Our own Trumpista, Scott Morrison has only recently returned from a brief but sell-out US tour where he did a star turn as Trump’s muppet. It’s a stunt, as Bernard Keane puts it, in which all of Australia’s foreign policy is outsourced to The White House. Now ScoMo must come up with something. He fails.

He rushes to urge “restraint of all those who are involved” – lest Kurds throw themselves rashly under Turkish tanks, or rush to put themselves or their families in line of fire of bullets or mortar attacks.

It’s all in a good cause. More grandiose plans and delusions aside, Erdogan and Trump are both down in the polls. Trump happily abandons US allies, Kurdish Syrian Democratic Forces, (SDF) and Kurdish civilians to Turkish genocide. It’s certainly diverting attention from moves to impeach him for seeking Ukraine’s help, for his own political advantage; to dig dirt on Joe Biden’s son. He has to be prepared. What if Joe Biden should win the Democratic nomination and not Elizabeth Warren?

Trump’s dumping of former US allies ought to be a wake-up call to those who fetishise the ANZUS alliance- merely an agreement to consult in times of crisis, despite the reverence our MPs bestow upon it.

The world sees clearly both the limits of US authority and how Trump treats US allies, an object lesson unlikely to be missed by Asian nations. Yet the warning is unlikely to be heeded by ScoMo and Co. Morrison’s government and its Murdoch mouthpiece is now so much part of the Trump cult that not only does our PM’s speeches on foreign policy now mimic the US President’s pre-occupations; lecturing China on trade and climate, he reneges on Australia’s commitment to the UN Green Climate Fund.

“I’m not writing a $500 million cheque to the UN, I won’t be doing that. There’s no way I’m going to do that to Australian taxpayers,” ScoMo tells reporters, an antipodean Zelig aping Trump’s 2017 decision.

In other words, ScoMo, you’ll sell us short. Don’t copy Trump. The UN Green Climate Fund -decades in the making – was inspired by the urgent need to support developing nations in responding to the challenge of climate change. It helps developing nations curb their emissions and adapt. It provides for our children and grandchildren – and their children and grandchildren.

Above all, aping your mentor Trump in attacking the UN and other international bodies designed to promote global citizenship and co-operation, you are betraying all Australians and especially those who helped create internationalism; a set of rules and responsibilities, which might help us to act according to our higher instincts. These include resolving conflict, offering refuge, respecting human rights and applying  the rule of law so that we might all benefit from a civilised international society.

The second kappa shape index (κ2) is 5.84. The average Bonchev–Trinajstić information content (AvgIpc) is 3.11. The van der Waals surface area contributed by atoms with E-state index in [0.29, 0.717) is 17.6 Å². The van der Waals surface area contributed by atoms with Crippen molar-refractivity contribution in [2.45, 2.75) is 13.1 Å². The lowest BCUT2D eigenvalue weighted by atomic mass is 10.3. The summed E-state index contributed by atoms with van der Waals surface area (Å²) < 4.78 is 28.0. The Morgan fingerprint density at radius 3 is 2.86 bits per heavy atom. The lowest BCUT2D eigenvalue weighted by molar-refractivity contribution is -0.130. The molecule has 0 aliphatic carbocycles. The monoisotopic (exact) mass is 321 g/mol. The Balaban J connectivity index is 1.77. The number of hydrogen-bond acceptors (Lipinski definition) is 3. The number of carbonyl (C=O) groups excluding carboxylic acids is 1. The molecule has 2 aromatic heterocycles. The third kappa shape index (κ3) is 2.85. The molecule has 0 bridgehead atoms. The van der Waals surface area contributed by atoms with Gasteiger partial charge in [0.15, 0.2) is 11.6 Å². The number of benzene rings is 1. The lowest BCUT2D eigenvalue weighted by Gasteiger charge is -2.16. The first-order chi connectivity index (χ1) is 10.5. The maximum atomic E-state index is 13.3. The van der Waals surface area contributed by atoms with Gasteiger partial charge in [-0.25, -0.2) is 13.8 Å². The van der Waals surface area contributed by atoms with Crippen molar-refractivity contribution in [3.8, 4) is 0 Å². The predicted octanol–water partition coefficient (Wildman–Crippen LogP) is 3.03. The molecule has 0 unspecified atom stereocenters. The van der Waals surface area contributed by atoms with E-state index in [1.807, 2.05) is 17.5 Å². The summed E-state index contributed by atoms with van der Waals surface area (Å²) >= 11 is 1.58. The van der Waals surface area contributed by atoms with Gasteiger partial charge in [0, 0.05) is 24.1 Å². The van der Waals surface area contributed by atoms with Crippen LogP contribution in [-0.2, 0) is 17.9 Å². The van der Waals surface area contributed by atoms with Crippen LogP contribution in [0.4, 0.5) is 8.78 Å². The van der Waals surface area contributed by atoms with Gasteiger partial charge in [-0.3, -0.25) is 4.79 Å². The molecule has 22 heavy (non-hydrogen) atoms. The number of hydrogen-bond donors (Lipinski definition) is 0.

The least Australia can do, for starters, is to censure Trump for colluding in Erdoğan’s invasion of Syria; giving the green light to his genocidal plans towards the Kurds. Other nations are already applying sanctions on Turkey. It is imperative we also take a stand against Erdoğan’s invasion before it is too late.

Prevailing on your BFF Donald Trump to resume control of the skies over North-East Syria would be a start while an international peace-keeping team could follow. You can send a team to the Golan Heights on Israel’s border. Surely you can also send a team where it’s needed most.

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Now is the Time for All Good Men and Women to Come to the Aid of the Party

By Allan Patience

This article has been re-blogged from ‘Pearls and Irritations’ with the author’s permission.

Richard Di Natale has called on the Greens to get ready for government. Well and good. The direction in which he is prodding his party is a rare glimmer of hope in an otherwise bleak Australian political landscape.

Whether in a coalition (likely with Labor), or in its own right (unlikely), what sort of public policy agenda would a Greens government pursue? It is time for it to come up with a broad and innovative policy agenda; otherwise a completely new political party will have to be created.

The other major parties, Labor and Liberal, have become ossified under the thumb of ideologically blinkered, self-perpetuating elites, the consequence of what Robert Michels once called the “iron law of oligarchy.” The Nationals are mostly irrelevant to mainstream policy debates, but they too suffer from the same organisational malaise as the ALP and the Liberals.

For over three decades now Labor and the Coalition parties have been in obsessive thrall to a neoliberal mindset, utterly insensitive to the havoc that neoliberalism has been wreaking on our economy. However, what they are clearly incapable of comprehending today is that the whole neoliberal (or “economic rationalist”) project is about to come crashing down.

Some of the catastrophes that neoliberalism has unleashed on us in Australia include: stagnating economic growth rates; sharply increasing socio-economic inequalities that are undermining capitalism itself (though, as with most subtleties, this irony escapes most neoliberals); the running-down of vital public services and the devaluing of public goods (for example, hospitals, schools, public transport); the appalling expansion of what were once termed “repressive state apparatuses” (increased powers for police and border protection authorities, state-sanctioned human rights abuses on Manus Island and Nauru, draconian meta-data gathering laws, the use of legally prescribed secrecy by governments to hide what they are really up to); and a society in which a range of social pathologies (family violence, depression, narcissism, drugs, begging, violent crime) are becoming thesine qua non of everyday life.